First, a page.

Times Colonist

The scientific facts behind sports marvels

- ALEX STRACHAN

If you’re a sports fan, or even just an occasional viewer of something like the Olympics, you know the scene: A superior athlete with an enviable track record is in a seemingly unbeatable position. Stats don’t lie, and the numbers — and the athlete’s past track record — determine exactly what’s going to happen.

Only, it doesn’t work out that way. Intangible­s intrude. A change of wind direction, unwanted distractio­ns in the arena, a sudden burst of noise conspire to throw the athlete off his, or her, game, and all of a sudden you have an upset in the making.

a fascinatin­g — if occasional­ly annoying — new series that claims to show what happens “when science and sports collide,” examines the scientific fact behind sports theory.

The show uses science, and scientists, to explain how bad

Sport Science, calls, weird weather and the laws of physics can affect a high-performanc­e athlete at the top of their game. From David Beckham’s ability to bend a free kick around a defensive wall on the soccer pitch to Tiger Woods’s unerring knack for sinking the seemingly impossible putt, science has the answers. Or most of the answers, anyway. Sport Science may not make you better at what you do, whether you’re a pro athlete or weekender or just a couch potato watching from home, but it’s illuminati­ng just the same.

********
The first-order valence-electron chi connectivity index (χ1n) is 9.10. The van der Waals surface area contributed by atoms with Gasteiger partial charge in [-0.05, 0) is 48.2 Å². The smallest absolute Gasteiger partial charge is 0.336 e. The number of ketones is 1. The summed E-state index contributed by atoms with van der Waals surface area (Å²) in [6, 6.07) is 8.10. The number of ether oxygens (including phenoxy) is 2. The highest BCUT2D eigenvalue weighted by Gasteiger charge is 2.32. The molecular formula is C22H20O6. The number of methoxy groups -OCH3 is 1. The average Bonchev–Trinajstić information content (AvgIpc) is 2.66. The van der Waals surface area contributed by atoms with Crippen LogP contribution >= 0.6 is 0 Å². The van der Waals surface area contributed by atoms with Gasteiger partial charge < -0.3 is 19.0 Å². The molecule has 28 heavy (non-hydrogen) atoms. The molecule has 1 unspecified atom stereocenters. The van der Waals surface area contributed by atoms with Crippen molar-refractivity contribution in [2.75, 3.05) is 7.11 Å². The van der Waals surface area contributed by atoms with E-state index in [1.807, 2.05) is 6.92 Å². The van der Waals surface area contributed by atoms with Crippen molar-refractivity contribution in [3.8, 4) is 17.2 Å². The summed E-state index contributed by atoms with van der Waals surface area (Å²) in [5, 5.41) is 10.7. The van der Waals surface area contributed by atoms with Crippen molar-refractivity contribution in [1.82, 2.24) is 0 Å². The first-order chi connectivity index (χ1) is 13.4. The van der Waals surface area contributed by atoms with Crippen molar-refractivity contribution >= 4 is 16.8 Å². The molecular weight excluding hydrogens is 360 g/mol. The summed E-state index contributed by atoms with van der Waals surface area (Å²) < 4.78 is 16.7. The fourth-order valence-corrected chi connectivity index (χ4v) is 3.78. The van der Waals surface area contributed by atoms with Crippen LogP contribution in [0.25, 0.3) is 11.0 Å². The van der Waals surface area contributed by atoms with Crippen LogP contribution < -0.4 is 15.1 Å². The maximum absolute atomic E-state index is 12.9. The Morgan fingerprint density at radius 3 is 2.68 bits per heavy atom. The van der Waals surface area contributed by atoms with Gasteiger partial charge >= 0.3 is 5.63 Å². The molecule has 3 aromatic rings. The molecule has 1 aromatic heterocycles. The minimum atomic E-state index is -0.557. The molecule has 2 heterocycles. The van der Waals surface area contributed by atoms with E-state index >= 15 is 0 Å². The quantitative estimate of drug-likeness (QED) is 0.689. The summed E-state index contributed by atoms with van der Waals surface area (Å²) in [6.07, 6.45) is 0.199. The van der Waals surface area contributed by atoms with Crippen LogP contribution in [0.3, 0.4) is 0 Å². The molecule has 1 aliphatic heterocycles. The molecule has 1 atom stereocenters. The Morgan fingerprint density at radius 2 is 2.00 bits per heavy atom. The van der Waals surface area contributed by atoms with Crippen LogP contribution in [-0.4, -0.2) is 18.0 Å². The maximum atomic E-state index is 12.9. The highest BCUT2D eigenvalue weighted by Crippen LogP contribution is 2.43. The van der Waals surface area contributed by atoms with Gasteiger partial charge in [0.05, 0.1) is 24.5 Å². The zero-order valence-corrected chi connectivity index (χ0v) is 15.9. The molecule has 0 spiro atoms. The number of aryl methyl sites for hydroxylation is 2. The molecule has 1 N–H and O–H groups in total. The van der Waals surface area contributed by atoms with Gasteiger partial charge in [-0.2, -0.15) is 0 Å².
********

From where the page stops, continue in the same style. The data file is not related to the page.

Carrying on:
Originally produced for the Fox Sports Network, Sport Science, has some of the loudest, most obnoxious music and narration you’ll ever hear in a TV program, but try not to let that get on your nerves. The constant yelling on the voice-over, and the 100-decibel music, assume you’re as dumb as a rock, but the program itself is actually quite smart.

If you’re at all curious why Michael Jordan wasn’t a sure thing from the free-throw line, or why the Great One wasn’t as comfortabl­e on a breakaway as he was in open play, give Sport Science a shot. You may be surprised by what you find out.

9 p.m., Discovery Three to see:

• So You Think You Can Dance rolls the dice on an expanded, two-hour instalment featuring callbacks to Las Vegas, where would-be hoofers try everything from salsa and jive to hip-hop and krumping to impress the judges and show they have what it takes to be the answer to a future pop-culture trivia question.

8 p.m., CTV, Fox

• Adam Sandler brings the funny on Late Night with Conan O’Brien, while actor/singer Jewel tries out her vocal pipes. Or maybe it’s the other way around. Who can tell?

12:30 a.m., A-Channel, NBC

• News flash! Men in Trees’ Marin Frist (Anne Heche) has finished her book — yes, it’s true — so she treats herself to a spa vacation in nearby Anchorage. She’d better enjoy it while she can: Next week’s episode is the show’s last.

10 p.m., Citytv, ABC

 ??  ?? David Beckham: Sport Science explains how he bends it
David Beckham: Sport Science explains how he bends it

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